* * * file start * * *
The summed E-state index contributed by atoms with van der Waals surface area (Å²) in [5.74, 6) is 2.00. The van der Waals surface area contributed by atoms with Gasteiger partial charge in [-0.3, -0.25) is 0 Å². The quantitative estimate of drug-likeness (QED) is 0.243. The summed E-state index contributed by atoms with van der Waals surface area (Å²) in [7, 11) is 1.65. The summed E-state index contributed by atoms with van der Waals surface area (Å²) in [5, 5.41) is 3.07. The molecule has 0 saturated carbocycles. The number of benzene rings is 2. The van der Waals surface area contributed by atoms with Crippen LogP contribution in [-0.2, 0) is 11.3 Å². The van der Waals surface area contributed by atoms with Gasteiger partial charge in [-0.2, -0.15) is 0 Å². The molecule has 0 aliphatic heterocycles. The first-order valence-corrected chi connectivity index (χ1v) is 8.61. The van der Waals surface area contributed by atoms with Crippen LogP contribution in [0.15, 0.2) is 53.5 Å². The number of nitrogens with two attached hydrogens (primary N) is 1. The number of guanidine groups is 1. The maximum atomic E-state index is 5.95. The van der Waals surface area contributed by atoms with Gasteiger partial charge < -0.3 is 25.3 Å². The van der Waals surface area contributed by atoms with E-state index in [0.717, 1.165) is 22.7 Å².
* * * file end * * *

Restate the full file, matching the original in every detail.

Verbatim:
The summed E-state index contributed by atoms with van der Waals surface area (Å²) in [5.74, 6) is 2.00. The van der Waals surface area contributed by atoms with Gasteiger partial charge in [-0.3, -0.25) is 0 Å². The quantitative estimate of drug-likeness (QED) is 0.243. The summed E-state index contributed by atoms with van der Waals surface area (Å²) in [7, 11) is 1.65. The summed E-state index contributed by atoms with van der Waals surface area (Å²) in [5, 5.41) is 3.07. The molecule has 0 saturated carbocycles. The number of benzene rings is 2. The van der Waals surface area contributed by atoms with Crippen LogP contribution in [-0.2, 0) is 11.3 Å². The van der Waals surface area contributed by atoms with Gasteiger partial charge in [-0.2, -0.15) is 0 Å². The molecule has 0 aliphatic heterocycles. The first-order valence-corrected chi connectivity index (χ1v) is 8.61. The van der Waals surface area contributed by atoms with Crippen LogP contribution in [0.15, 0.2) is 53.5 Å². The number of nitrogens with two attached hydrogens (primary N) is 1. The number of guanidine groups is 1. The maximum atomic E-state index is 5.95. The van der Waals surface area contributed by atoms with Gasteiger partial charge < -0.3 is 25.3 Å². The van der Waals surface area contributed by atoms with E-state index in [0.717, 1.165) is 22.7 Å².